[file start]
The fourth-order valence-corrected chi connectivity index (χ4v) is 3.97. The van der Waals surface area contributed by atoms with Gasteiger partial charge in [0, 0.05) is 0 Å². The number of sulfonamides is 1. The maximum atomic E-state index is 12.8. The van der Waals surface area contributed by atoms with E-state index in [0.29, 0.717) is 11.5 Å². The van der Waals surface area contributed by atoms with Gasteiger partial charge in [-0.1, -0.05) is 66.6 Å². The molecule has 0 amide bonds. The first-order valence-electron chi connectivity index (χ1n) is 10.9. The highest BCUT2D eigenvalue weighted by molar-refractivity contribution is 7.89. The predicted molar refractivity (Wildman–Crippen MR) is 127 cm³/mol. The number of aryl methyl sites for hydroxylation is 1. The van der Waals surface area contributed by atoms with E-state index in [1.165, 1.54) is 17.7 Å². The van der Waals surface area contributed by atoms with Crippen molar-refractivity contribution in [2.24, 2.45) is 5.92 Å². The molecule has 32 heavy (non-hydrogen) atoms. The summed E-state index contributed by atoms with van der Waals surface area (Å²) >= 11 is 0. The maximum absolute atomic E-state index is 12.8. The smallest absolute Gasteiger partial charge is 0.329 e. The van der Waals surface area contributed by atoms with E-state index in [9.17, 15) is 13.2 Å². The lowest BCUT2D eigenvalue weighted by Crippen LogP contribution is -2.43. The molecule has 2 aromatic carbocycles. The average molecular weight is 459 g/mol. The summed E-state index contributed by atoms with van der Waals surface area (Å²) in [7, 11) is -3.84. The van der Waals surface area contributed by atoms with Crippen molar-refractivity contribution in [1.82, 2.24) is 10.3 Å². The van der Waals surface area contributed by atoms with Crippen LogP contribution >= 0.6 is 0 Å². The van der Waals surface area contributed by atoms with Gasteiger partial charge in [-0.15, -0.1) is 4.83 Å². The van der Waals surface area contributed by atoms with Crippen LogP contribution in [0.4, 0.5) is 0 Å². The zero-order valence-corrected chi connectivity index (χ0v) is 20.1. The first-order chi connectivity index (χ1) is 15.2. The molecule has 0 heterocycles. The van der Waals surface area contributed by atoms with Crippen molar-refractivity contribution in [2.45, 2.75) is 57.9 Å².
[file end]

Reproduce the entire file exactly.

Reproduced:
The fourth-order valence-corrected chi connectivity index (χ4v) is 3.97. The van der Waals surface area contributed by atoms with Gasteiger partial charge in [0, 0.05) is 0 Å². The number of sulfonamides is 1. The maximum atomic E-state index is 12.8. The van der Waals surface area contributed by atoms with E-state index in [0.29, 0.717) is 11.5 Å². The van der Waals surface area contributed by atoms with Gasteiger partial charge in [-0.1, -0.05) is 66.6 Å². The molecule has 0 amide bonds. The first-order valence-electron chi connectivity index (χ1n) is 10.9. The highest BCUT2D eigenvalue weighted by molar-refractivity contribution is 7.89. The predicted molar refractivity (Wildman–Crippen MR) is 127 cm³/mol. The number of aryl methyl sites for hydroxylation is 1. The van der Waals surface area contributed by atoms with E-state index in [1.165, 1.54) is 17.7 Å². The van der Waals surface area contributed by atoms with Crippen molar-refractivity contribution in [2.24, 2.45) is 5.92 Å². The molecule has 32 heavy (non-hydrogen) atoms. The summed E-state index contributed by atoms with van der Waals surface area (Å²) >= 11 is 0. The maximum absolute atomic E-state index is 12.8. The smallest absolute Gasteiger partial charge is 0.329 e. The van der Waals surface area contributed by atoms with E-state index in [9.17, 15) is 13.2 Å². The lowest BCUT2D eigenvalue weighted by Crippen LogP contribution is -2.43. The molecule has 2 aromatic carbocycles. The average molecular weight is 459 g/mol. The summed E-state index contributed by atoms with van der Waals surface area (Å²) in [7, 11) is -3.84. The van der Waals surface area contributed by atoms with Crippen molar-refractivity contribution in [1.82, 2.24) is 10.3 Å². The van der Waals surface area contributed by atoms with Crippen LogP contribution >= 0.6 is 0 Å². The van der Waals surface area contributed by atoms with Gasteiger partial charge in [-0.15, -0.1) is 4.83 Å². The van der Waals surface area contributed by atoms with Crippen LogP contribution in [0.4, 0.5) is 0 Å². The zero-order valence-corrected chi connectivity index (χ0v) is 20.1. The first-order chi connectivity index (χ1) is 15.2. The molecule has 0 heterocycles. The van der Waals surface area contributed by atoms with Crippen molar-refractivity contribution in [2.45, 2.75) is 57.9 Å².